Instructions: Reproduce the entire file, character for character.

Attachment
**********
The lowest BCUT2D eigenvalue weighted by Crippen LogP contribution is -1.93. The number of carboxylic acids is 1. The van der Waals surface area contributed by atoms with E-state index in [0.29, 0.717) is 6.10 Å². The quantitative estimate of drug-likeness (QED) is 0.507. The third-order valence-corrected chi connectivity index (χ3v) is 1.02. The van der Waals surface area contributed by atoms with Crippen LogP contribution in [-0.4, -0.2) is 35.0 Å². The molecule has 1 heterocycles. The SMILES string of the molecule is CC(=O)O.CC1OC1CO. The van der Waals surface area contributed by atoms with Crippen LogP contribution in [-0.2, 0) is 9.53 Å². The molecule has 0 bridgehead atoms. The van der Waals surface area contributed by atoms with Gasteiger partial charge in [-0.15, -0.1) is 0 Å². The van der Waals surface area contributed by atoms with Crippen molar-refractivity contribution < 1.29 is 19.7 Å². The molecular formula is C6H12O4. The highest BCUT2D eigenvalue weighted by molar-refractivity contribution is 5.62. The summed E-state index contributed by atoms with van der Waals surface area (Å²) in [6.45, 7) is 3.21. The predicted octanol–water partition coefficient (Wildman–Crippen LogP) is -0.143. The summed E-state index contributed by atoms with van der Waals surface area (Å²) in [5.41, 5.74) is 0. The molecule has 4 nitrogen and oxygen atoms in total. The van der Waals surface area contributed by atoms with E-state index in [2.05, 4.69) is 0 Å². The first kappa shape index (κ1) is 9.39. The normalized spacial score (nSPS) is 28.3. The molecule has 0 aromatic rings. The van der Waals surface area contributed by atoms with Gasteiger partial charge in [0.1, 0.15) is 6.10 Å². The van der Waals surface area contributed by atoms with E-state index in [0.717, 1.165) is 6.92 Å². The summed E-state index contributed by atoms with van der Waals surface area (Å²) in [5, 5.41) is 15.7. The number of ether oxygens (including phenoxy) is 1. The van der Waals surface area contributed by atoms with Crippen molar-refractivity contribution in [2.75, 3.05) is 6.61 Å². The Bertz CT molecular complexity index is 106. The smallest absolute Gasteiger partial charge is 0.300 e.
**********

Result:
The lowest BCUT2D eigenvalue weighted by Crippen LogP contribution is -1.93. The number of carboxylic acids is 1. The van der Waals surface area contributed by atoms with E-state index in [0.29, 0.717) is 6.10 Å². The quantitative estimate of drug-likeness (QED) is 0.507. The third-order valence-corrected chi connectivity index (χ3v) is 1.02. The van der Waals surface area contributed by atoms with Crippen LogP contribution in [-0.4, -0.2) is 35.0 Å². The molecule has 1 heterocycles. The SMILES string of the molecule is CC(=O)O.CC1OC1CO. The van der Waals surface area contributed by atoms with Crippen LogP contribution in [-0.2, 0) is 9.53 Å². The molecule has 0 bridgehead atoms. The van der Waals surface area contributed by atoms with Gasteiger partial charge in [-0.15, -0.1) is 0 Å². The van der Waals surface area contributed by atoms with Crippen molar-refractivity contribution < 1.29 is 19.7 Å². The molecular formula is C6H12O4. The highest BCUT2D eigenvalue weighted by molar-refractivity contribution is 5.62. The summed E-state index contributed by atoms with van der Waals surface area (Å²) in [6.45, 7) is 3.21. The predicted octanol–water partition coefficient (Wildman–Crippen LogP) is -0.143. The summed E-state index contributed by atoms with van der Waals surface area (Å²) in [5.41, 5.74) is 0. The molecule has 4 nitrogen and oxygen atoms in total. The van der Waals surface area contributed by atoms with E-state index in [2.05, 4.69) is 0 Å². The first kappa shape index (κ1) is 9.39. The normalized spacial score (nSPS) is 28.3. The molecule has 0 aromatic rings. The van der Waals surface area contributed by atoms with Gasteiger partial charge in [0.1, 0.15) is 6.10 Å². The van der Waals surface area contributed by atoms with E-state index in [0.717, 1.165) is 6.92 Å². The summed E-state index contributed by atoms with van der Waals surface area (Å²) in [5, 5.41) is 15.7. The number of ether oxygens (including phenoxy) is 1. The van der Waals surface area contributed by atoms with Crippen molar-refractivity contribution in [2.75, 3.05) is 6.61 Å². The Bertz CT molecular complexity index is 106. The smallest absolute Gasteiger partial charge is 0.300 e.